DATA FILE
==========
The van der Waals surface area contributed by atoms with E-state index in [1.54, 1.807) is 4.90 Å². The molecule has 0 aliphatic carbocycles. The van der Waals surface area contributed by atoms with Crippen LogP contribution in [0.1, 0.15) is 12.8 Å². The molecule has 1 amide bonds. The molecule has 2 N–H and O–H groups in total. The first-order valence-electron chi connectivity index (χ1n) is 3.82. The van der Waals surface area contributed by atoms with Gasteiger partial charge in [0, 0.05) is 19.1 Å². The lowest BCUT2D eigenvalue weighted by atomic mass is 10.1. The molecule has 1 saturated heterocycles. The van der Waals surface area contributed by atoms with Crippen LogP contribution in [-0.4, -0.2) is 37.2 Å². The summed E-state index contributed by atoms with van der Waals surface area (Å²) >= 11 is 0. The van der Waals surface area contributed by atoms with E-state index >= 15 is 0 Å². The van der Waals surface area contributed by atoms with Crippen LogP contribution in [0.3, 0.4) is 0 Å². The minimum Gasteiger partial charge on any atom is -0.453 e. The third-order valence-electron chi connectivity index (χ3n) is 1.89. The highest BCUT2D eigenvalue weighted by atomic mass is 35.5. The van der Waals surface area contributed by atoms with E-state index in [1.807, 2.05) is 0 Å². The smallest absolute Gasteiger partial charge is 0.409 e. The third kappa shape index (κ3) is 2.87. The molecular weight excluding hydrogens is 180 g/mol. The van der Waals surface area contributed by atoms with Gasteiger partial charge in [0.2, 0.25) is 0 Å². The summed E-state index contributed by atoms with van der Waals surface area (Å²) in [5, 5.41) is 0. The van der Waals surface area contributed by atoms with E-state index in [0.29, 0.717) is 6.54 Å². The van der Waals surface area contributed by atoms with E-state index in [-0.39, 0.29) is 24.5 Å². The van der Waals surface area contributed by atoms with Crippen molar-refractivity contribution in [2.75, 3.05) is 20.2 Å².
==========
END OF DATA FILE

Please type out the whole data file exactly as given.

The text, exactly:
The van der Waals surface area contributed by atoms with E-state index in [1.54, 1.807) is 4.90 Å². The molecule has 0 aliphatic carbocycles. The van der Waals surface area contributed by atoms with Crippen LogP contribution in [0.1, 0.15) is 12.8 Å². The molecule has 1 amide bonds. The molecule has 2 N–H and O–H groups in total. The first-order valence-electron chi connectivity index (χ1n) is 3.82. The van der Waals surface area contributed by atoms with Gasteiger partial charge in [0, 0.05) is 19.1 Å². The lowest BCUT2D eigenvalue weighted by atomic mass is 10.1. The molecule has 1 saturated heterocycles. The van der Waals surface area contributed by atoms with Crippen LogP contribution in [-0.4, -0.2) is 37.2 Å². The summed E-state index contributed by atoms with van der Waals surface area (Å²) >= 11 is 0. The van der Waals surface area contributed by atoms with E-state index >= 15 is 0 Å². The van der Waals surface area contributed by atoms with Crippen LogP contribution in [0.3, 0.4) is 0 Å². The minimum Gasteiger partial charge on any atom is -0.453 e. The third-order valence-electron chi connectivity index (χ3n) is 1.89. The highest BCUT2D eigenvalue weighted by atomic mass is 35.5. The van der Waals surface area contributed by atoms with E-state index in [1.807, 2.05) is 0 Å². The smallest absolute Gasteiger partial charge is 0.409 e. The third kappa shape index (κ3) is 2.87. The molecular weight excluding hydrogens is 180 g/mol. The van der Waals surface area contributed by atoms with Gasteiger partial charge in [0.2, 0.25) is 0 Å². The summed E-state index contributed by atoms with van der Waals surface area (Å²) in [5, 5.41) is 0. The van der Waals surface area contributed by atoms with E-state index in [0.29, 0.717) is 6.54 Å². The van der Waals surface area contributed by atoms with E-state index in [-0.39, 0.29) is 24.5 Å². The van der Waals surface area contributed by atoms with Crippen molar-refractivity contribution in [2.75, 3.05) is 20.2 Å².